Sustaining a NORC Program

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Guiding Principle # 1

Strategic planning guides the evolution of a NORC program and is essential to its future.

Actions and Considerations

Develop a strategic plan to describe your planned activities and the capacity you expect to build. Your plan should sequence your activities along a timeline. This allows you to consider what you are doing and when, and to recognize the interdependence of your projects.

Strategic Planning Tool

Describe the resources you need to match the scope of your strategic plan and the desired outcomes you have identified. Include realistic three-year projections of expenses, including staffing, office and other infrastructure expenses, and an activity budget. Spelling out the resources you need makes it easier to go after them actively, rather than passively hoping that things will get done.

Build evaluation into your plans. Define simple and easy-to-collect measures of success that help you assess progress and identify gaps in participation. For example, keep track of how many senior residents participate in an activity, compared to the numbers who are eligible. (This is an easy way to measure the penetration rate of a project.) (For a discussion of process evaluations, see Designing and Implementing a NORC Program, Guiding Principle #6. For a discussion of outcome evaluations, see Evaluating the Projects of a NORC Program.)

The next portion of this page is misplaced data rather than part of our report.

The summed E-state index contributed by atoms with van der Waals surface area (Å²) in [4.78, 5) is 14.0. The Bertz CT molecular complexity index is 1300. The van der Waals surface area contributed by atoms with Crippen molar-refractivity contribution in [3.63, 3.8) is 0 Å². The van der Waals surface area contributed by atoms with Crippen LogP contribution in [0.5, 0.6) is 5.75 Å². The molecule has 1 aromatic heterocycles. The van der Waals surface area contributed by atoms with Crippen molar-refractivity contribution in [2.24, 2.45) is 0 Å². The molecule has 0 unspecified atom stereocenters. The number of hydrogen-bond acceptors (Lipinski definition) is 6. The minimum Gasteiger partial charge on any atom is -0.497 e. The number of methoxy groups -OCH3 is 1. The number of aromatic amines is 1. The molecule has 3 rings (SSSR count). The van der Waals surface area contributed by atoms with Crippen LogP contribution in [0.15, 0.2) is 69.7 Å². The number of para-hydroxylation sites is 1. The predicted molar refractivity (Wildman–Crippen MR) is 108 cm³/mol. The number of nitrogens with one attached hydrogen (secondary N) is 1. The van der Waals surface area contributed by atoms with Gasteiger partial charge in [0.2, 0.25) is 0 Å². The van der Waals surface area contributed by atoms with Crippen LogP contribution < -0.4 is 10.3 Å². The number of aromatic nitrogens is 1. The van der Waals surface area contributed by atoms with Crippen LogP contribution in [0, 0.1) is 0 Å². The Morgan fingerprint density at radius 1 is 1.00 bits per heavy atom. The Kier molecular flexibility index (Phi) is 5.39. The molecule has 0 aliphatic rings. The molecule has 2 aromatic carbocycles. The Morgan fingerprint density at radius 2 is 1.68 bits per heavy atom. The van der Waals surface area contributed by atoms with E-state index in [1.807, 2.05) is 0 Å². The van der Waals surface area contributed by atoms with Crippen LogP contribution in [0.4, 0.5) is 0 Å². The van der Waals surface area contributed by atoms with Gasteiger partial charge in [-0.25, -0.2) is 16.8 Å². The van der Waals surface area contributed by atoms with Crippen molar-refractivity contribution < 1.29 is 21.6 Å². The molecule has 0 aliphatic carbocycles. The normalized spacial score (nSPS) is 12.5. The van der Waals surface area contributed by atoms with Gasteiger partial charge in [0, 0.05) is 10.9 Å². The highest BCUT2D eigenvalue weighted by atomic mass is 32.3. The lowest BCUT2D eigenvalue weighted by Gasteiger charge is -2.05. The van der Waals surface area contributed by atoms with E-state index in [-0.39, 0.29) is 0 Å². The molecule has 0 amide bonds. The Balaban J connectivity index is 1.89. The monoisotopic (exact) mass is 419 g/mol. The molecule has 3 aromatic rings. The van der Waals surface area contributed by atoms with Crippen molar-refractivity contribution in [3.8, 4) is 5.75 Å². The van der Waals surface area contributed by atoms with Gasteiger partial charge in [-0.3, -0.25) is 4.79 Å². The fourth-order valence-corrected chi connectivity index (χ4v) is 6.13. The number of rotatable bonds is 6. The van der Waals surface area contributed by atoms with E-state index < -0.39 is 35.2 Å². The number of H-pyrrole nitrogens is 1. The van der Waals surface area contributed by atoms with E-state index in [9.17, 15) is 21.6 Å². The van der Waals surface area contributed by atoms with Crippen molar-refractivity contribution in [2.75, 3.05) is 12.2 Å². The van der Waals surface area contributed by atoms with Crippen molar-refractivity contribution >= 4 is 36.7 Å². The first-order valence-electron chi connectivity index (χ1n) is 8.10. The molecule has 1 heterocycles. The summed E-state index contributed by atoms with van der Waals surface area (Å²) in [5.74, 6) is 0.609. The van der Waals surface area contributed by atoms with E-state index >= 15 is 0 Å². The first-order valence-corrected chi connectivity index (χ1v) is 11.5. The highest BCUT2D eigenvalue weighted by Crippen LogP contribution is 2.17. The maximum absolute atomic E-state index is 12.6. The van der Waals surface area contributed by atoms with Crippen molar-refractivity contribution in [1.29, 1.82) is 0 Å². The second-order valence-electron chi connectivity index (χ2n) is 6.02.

Make choices where necessary. When funding is scarce, consider where you can compromise. It is better to scale back or limit the scope of a project than to move ahead without adequate resources. One approach is to launch a pilot project that can be expanded into a larger initiative once it proves itself and funding becomes available.

Keep in Mind

A strategic multi-year plan helps all of your partners see how a NORC program can develop, and what resources are needed to make a difference. This protects you against pressure to cherry-pick the easiest or least costly ideas, or to take an approach to implementation that is less than systematic.

A multi-year plan helps set expectations for future funding. To be sustainable, a NORC program needs to make clear to its partners that certain in-kind support or legislative earmarks will need to be replaced in future years with more stable sources of funding (see Sustaining a NORC Program, Guiding Principle #2).

Change is not failure, and all strategic plans need to be revised. As you implement projects and engage new partners, you may be surprised by what works and what does not. A flexible plan allows you to respond to new knowledge and to changes in staffing, funding, and goals, so that your program evolves in an orderly fashion.

Continue to Guiding Principle #2

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